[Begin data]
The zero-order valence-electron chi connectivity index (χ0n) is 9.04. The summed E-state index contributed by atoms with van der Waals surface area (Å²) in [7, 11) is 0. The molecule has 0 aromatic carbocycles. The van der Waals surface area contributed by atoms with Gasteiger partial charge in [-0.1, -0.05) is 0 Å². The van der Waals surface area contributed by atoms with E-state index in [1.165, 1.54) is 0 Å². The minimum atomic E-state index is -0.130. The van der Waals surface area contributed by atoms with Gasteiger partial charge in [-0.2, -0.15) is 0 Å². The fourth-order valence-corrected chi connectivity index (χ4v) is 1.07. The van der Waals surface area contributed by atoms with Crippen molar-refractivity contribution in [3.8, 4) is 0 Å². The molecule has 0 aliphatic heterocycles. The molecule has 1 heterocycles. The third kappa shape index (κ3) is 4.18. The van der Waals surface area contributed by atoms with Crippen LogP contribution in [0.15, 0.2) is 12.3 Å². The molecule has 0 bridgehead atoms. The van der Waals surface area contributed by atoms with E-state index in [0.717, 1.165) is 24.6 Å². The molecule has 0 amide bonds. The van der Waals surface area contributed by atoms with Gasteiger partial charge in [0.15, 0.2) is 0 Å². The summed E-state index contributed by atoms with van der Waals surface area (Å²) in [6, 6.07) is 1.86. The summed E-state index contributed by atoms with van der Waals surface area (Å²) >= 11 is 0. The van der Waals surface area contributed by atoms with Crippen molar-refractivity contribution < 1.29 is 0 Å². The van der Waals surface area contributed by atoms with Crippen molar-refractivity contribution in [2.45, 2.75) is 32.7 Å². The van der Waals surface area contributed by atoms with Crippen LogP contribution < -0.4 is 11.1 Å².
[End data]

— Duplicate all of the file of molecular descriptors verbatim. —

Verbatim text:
The zero-order valence-electron chi connectivity index (χ0n) is 9.04. The summed E-state index contributed by atoms with van der Waals surface area (Å²) in [7, 11) is 0. The molecule has 0 aromatic carbocycles. The van der Waals surface area contributed by atoms with Gasteiger partial charge in [-0.1, -0.05) is 0 Å². The van der Waals surface area contributed by atoms with E-state index in [1.165, 1.54) is 0 Å². The minimum atomic E-state index is -0.130. The van der Waals surface area contributed by atoms with Gasteiger partial charge in [-0.2, -0.15) is 0 Å². The fourth-order valence-corrected chi connectivity index (χ4v) is 1.07. The van der Waals surface area contributed by atoms with Crippen molar-refractivity contribution in [3.8, 4) is 0 Å². The molecule has 0 aliphatic heterocycles. The molecule has 1 heterocycles. The third kappa shape index (κ3) is 4.18. The van der Waals surface area contributed by atoms with Crippen LogP contribution in [0.15, 0.2) is 12.3 Å². The molecule has 0 bridgehead atoms. The van der Waals surface area contributed by atoms with E-state index in [0.717, 1.165) is 24.6 Å². The molecule has 0 amide bonds. The van der Waals surface area contributed by atoms with Gasteiger partial charge in [0.15, 0.2) is 0 Å². The summed E-state index contributed by atoms with van der Waals surface area (Å²) in [6, 6.07) is 1.86. The summed E-state index contributed by atoms with van der Waals surface area (Å²) >= 11 is 0. The van der Waals surface area contributed by atoms with Crippen molar-refractivity contribution < 1.29 is 0 Å². The van der Waals surface area contributed by atoms with Crippen molar-refractivity contribution in [2.45, 2.75) is 32.7 Å². The van der Waals surface area contributed by atoms with Crippen LogP contribution < -0.4 is 11.1 Å².